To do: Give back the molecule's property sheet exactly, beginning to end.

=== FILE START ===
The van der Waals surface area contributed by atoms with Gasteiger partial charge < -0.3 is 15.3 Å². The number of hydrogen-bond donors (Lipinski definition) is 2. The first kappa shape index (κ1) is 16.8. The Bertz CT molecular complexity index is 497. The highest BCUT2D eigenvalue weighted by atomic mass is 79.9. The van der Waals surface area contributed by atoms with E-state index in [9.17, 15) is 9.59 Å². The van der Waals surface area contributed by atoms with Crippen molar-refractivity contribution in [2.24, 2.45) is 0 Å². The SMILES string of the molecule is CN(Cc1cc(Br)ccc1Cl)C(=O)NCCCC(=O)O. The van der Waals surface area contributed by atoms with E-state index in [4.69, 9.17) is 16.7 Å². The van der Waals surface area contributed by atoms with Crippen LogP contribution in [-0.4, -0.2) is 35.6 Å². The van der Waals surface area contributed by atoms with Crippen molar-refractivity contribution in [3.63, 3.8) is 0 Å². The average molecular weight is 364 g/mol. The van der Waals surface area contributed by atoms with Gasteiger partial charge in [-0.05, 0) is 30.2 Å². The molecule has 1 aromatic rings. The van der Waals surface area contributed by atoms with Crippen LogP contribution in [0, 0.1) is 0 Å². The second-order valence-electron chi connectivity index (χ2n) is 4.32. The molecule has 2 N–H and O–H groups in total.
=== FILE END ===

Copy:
The van der Waals surface area contributed by atoms with Gasteiger partial charge < -0.3 is 15.3 Å². The number of hydrogen-bond donors (Lipinski definition) is 2. The first kappa shape index (κ1) is 16.8. The Bertz CT molecular complexity index is 497. The highest BCUT2D eigenvalue weighted by atomic mass is 79.9. The van der Waals surface area contributed by atoms with E-state index in [9.17, 15) is 9.59 Å². The van der Waals surface area contributed by atoms with Crippen molar-refractivity contribution in [2.24, 2.45) is 0 Å². The SMILES string of the molecule is CN(Cc1cc(Br)ccc1Cl)C(=O)NCCCC(=O)O. The van der Waals surface area contributed by atoms with E-state index in [4.69, 9.17) is 16.7 Å². The van der Waals surface area contributed by atoms with Crippen LogP contribution in [-0.4, -0.2) is 35.6 Å². The van der Waals surface area contributed by atoms with Crippen molar-refractivity contribution in [3.63, 3.8) is 0 Å². The average molecular weight is 364 g/mol. The van der Waals surface area contributed by atoms with Gasteiger partial charge in [-0.05, 0) is 30.2 Å². The molecule has 1 aromatic rings. The van der Waals surface area contributed by atoms with Crippen LogP contribution in [0, 0.1) is 0 Å². The second-order valence-electron chi connectivity index (χ2n) is 4.32. The molecule has 2 N–H and O–H groups in total.